Looking ahead, income funds will comfortably be the best UK equity asset class according to Bil...
Looking ahead, income funds will comfortably be the best UK equity asset class according to Bill Mott, Fund Manager of the Credit Suisse Income Fund and Credit Suisse Monthly Income Fund.
Mott insists choice fund managers should be able to deliver returns higher than the Income sector in general and attractive relative to the stockmarket. Subsequently, this should also be attractive in absolute terms against the returns available on cash and bonds.
"I believe that the UK economy will continue to grow modestly in an unbalanced fashion and that as a consequence, growth stocks remain over valued. Those companies which have high visibility, economically insensitive earnings and modest but predictable growth will be revalued upwards in this environment," said Mott.
In line with this thinking, Mott remains overweight in areas such as food manufacturing, building and construction, food retail and leisure and remains dramatically underweight in telecoms and technology.
"My best guess, is that overall market levels are not going to change much in the foreseeable future and that the FTSE 100 is likely to remain in its current narrow trading range," added Mott.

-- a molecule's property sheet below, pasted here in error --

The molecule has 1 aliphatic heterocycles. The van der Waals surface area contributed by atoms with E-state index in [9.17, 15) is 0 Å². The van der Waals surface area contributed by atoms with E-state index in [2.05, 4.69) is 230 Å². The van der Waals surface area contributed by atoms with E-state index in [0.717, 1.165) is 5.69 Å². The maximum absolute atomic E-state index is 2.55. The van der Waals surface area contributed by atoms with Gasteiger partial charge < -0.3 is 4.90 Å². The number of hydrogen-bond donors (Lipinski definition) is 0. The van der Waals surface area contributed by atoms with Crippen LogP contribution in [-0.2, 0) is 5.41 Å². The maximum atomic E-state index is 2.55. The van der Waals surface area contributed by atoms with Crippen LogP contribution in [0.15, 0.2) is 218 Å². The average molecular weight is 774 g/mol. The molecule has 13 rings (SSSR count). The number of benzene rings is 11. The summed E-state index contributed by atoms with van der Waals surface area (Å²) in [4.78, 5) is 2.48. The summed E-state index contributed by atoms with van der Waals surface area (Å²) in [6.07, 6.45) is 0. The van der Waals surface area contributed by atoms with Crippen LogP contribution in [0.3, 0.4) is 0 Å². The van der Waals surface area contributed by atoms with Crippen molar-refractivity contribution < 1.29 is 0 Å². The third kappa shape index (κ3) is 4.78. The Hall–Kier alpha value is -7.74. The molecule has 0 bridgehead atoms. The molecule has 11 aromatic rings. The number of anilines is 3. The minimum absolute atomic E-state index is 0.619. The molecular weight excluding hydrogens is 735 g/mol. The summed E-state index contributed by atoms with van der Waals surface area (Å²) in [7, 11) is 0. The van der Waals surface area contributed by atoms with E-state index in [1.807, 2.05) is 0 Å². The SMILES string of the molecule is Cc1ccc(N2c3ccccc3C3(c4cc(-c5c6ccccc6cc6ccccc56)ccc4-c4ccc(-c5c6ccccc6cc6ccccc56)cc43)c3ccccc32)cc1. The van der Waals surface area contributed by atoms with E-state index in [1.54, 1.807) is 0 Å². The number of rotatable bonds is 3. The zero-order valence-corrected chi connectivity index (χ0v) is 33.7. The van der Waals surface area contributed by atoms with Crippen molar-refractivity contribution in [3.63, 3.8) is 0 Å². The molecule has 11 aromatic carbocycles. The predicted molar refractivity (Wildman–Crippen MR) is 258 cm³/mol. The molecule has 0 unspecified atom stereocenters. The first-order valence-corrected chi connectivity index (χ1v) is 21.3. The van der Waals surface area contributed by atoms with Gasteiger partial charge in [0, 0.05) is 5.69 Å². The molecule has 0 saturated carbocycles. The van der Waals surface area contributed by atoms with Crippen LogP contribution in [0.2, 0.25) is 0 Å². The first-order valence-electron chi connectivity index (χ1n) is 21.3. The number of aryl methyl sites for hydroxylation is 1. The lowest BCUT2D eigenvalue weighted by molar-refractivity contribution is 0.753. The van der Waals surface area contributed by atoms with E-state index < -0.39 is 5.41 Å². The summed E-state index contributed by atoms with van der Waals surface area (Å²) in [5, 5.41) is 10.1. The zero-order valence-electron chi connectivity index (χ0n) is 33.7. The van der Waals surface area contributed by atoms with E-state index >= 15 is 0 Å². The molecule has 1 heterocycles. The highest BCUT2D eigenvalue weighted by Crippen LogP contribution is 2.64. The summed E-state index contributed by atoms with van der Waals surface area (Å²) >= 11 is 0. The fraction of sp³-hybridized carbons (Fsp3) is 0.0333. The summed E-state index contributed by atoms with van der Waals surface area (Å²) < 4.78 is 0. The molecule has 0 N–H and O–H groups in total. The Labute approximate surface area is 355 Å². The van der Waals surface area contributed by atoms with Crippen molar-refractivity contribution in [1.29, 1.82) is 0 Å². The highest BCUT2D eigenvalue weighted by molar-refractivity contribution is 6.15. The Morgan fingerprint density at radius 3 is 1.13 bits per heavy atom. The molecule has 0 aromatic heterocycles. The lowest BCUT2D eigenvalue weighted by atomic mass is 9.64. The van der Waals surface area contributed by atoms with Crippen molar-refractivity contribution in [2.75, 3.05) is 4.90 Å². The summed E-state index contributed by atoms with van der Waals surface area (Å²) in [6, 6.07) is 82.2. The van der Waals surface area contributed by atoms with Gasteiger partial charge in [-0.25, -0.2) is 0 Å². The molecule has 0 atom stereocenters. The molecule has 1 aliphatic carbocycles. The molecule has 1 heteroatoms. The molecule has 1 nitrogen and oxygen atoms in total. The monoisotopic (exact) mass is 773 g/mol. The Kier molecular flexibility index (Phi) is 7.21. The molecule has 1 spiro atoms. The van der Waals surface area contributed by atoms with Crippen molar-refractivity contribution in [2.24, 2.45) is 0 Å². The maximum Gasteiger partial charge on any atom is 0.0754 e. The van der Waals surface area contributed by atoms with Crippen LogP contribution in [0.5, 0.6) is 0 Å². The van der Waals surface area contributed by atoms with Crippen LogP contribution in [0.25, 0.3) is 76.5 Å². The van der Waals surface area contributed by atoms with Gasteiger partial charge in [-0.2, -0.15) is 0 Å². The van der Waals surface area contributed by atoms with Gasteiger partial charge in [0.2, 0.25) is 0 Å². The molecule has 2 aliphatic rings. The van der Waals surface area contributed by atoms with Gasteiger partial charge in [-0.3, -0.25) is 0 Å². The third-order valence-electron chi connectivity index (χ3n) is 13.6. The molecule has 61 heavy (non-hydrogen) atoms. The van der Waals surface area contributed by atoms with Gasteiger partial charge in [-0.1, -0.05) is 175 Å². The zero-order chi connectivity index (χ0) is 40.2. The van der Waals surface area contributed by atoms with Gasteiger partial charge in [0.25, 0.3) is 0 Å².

Mott argues the shape of this global slowdown has been different from past economic slowdowns even without the distortion of the economic landscape following the events of September 11. This time, says Mott, the slowdown was caused by over-expansion in the corporate sector, particularly in technology, telecoms and media and it was this bursting of the asset bubble that created the slowdown.
"As the UK economy is very unbalanced, having aggressively cut interest rates, it is difficult to believe that consumers can accelerate spending from here. Equally, there appears to be no signs that the areas of the economy where there is over-capacity (those exposed to world trade) are going to be strong enough to build new momentum for the economy and corporate earnings," said Mott.
"In simple terms, it is my view that the stockmarket cycle has been sliced through the middle, which means that upside to the overall market indices is relatively limited. Equally, if 11 September didn't get the market permanently lower, it is difficult to foresee anything that will," added Mott.
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